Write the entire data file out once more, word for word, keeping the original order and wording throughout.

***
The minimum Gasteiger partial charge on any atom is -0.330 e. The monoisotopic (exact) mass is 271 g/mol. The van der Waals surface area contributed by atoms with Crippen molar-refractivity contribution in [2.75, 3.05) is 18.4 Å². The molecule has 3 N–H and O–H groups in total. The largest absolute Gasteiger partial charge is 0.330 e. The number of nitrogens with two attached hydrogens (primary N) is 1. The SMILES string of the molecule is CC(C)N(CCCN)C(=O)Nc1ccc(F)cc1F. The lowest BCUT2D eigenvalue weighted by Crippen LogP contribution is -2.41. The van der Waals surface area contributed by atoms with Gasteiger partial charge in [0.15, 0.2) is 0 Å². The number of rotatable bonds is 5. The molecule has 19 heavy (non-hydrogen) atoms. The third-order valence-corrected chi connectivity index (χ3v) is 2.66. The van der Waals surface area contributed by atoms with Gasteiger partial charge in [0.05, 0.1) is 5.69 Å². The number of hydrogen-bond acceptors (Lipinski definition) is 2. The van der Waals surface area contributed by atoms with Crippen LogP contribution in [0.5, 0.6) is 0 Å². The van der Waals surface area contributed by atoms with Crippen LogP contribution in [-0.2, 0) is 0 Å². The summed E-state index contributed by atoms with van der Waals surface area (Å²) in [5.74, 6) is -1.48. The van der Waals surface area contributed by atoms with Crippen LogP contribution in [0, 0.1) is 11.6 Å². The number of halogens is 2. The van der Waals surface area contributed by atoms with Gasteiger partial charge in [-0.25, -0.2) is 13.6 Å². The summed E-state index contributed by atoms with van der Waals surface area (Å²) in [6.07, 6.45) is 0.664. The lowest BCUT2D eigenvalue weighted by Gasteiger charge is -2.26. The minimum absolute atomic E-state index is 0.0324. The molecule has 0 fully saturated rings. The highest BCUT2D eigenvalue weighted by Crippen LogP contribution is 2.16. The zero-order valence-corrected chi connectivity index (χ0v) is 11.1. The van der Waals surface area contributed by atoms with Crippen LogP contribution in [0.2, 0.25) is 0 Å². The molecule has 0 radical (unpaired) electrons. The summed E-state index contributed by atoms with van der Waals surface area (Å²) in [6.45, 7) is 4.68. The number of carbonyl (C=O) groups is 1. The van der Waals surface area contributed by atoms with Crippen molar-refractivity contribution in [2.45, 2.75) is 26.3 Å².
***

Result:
The minimum Gasteiger partial charge on any atom is -0.330 e. The monoisotopic (exact) mass is 271 g/mol. The van der Waals surface area contributed by atoms with Crippen molar-refractivity contribution in [2.75, 3.05) is 18.4 Å². The molecule has 3 N–H and O–H groups in total. The largest absolute Gasteiger partial charge is 0.330 e. The number of nitrogens with two attached hydrogens (primary N) is 1. The SMILES string of the molecule is CC(C)N(CCCN)C(=O)Nc1ccc(F)cc1F. The lowest BCUT2D eigenvalue weighted by Crippen LogP contribution is -2.41. The van der Waals surface area contributed by atoms with Gasteiger partial charge in [0.15, 0.2) is 0 Å². The number of rotatable bonds is 5. The molecule has 19 heavy (non-hydrogen) atoms. The third-order valence-corrected chi connectivity index (χ3v) is 2.66. The van der Waals surface area contributed by atoms with Gasteiger partial charge in [0.05, 0.1) is 5.69 Å². The number of hydrogen-bond acceptors (Lipinski definition) is 2. The van der Waals surface area contributed by atoms with Crippen LogP contribution in [0.5, 0.6) is 0 Å². The van der Waals surface area contributed by atoms with Crippen LogP contribution in [-0.2, 0) is 0 Å². The summed E-state index contributed by atoms with van der Waals surface area (Å²) in [5.74, 6) is -1.48. The van der Waals surface area contributed by atoms with Crippen LogP contribution in [0, 0.1) is 11.6 Å². The number of halogens is 2. The van der Waals surface area contributed by atoms with Gasteiger partial charge in [-0.25, -0.2) is 13.6 Å². The summed E-state index contributed by atoms with van der Waals surface area (Å²) in [6.07, 6.45) is 0.664. The lowest BCUT2D eigenvalue weighted by Gasteiger charge is -2.26. The minimum absolute atomic E-state index is 0.0324. The molecule has 0 fully saturated rings. The highest BCUT2D eigenvalue weighted by Crippen LogP contribution is 2.16. The zero-order valence-corrected chi connectivity index (χ0v) is 11.1. The van der Waals surface area contributed by atoms with Crippen LogP contribution in [0.2, 0.25) is 0 Å². The molecule has 0 radical (unpaired) electrons. The summed E-state index contributed by atoms with van der Waals surface area (Å²) in [6.45, 7) is 4.68. The number of carbonyl (C=O) groups is 1. The van der Waals surface area contributed by atoms with Crippen molar-refractivity contribution in [2.45, 2.75) is 26.3 Å².